Sometimes you have no choice but to end the employment relationship. Sometimes the decision is purely economic and relatively straightforward. Other times, the decision is more complicated. Most challenging is when, despite your best efforts to salvage the relationship, one of your employees is just not working out. She may not be showing up for work on time despite repeated warnings. Sometimes he may not show up at all and doesn’t call to let you know. He or she may have taken advantage of the company by falsifying hours while working remotely. Co-workers and customers are left hanging. Maybe she continuously ignores safety rules and is endangering herself and others. Or, maybe he has been engaging in serious misconduct that is detrimental to your organization. You’re convinced—this employee has to go.
As an employment attorney and HR professional, I have always advised clients “There is no such thing as a routine termination” and “There is no such thing as an emergency termination.” Does that sound confusing and, possibly, inconsistent? Let me explain.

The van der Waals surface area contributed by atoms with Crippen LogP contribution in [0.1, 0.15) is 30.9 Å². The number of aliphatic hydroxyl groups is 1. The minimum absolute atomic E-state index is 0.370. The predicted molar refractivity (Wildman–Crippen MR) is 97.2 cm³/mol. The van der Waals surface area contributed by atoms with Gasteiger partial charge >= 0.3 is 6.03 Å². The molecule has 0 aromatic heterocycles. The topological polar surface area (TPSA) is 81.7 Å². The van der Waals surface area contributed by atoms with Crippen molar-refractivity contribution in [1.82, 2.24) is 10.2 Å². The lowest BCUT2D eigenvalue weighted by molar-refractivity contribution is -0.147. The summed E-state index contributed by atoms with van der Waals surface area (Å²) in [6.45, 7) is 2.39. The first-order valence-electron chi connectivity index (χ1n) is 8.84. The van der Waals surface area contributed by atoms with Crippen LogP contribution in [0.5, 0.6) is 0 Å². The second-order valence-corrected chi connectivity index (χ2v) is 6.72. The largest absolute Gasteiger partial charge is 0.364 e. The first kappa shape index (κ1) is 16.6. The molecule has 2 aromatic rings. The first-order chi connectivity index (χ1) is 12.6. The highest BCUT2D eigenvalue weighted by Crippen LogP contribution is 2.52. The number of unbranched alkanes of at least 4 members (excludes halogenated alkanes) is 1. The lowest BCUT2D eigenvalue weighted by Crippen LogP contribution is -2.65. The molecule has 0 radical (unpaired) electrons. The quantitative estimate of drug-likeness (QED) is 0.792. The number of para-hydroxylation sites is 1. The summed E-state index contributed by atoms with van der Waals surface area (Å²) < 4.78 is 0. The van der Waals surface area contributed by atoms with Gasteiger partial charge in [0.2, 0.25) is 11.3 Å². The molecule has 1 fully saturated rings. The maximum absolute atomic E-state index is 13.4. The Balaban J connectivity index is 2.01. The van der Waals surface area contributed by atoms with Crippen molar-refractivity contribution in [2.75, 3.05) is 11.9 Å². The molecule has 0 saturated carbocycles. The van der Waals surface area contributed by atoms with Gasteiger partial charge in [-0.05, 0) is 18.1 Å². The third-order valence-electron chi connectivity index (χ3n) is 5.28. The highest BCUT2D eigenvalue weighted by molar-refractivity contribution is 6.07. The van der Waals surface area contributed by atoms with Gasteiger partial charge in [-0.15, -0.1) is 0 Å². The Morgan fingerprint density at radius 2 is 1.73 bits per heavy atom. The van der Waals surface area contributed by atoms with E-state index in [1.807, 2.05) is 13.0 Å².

“There are no routine terminations.” Terminating a person’s employment can be nerve-wracking and, sometimes, dangerous. The first few times a manager or an HR professional communicates a termination decision can be especially unsettling and they may spend hours fretting over the decision and planning their approach. But, after a while, managers who have handled several terminations sometimes have the tendency to treat them routinely and may spend very little time reviewing the background and contemplating the best approach to take with an employee. They become “cut and dried” decisions and the termination message is often handled with clinical detachment. The process becomes routine.  Conversely, losing a job is never routine for an employee. Everything is thrown into turmoil—housing, transportation, utilities, healthcare, financial stability, and relationships at work and at home. Often, a person’s most significant feeling of self-worth comes from his or her position at work. Sometimes, their work is their entire world. Even when a struggling employee has been coached, disciplined and given warnings, the employee may not accept that he or she has failed at the job. For many, being terminated is earth-shattering. Some rebound, recover and move on. Some do not.  Some turn to alcohol or drugs. Some lash out on social media. Some turn to violence. Truly, there are no routine terminations. Every termination should be treated as a significant event with extensive review of the background circumstances and documentation, an analysis of the legal and security risks, and consideration and planning for the safety and well-being of those delivering the message and those on the receiving end.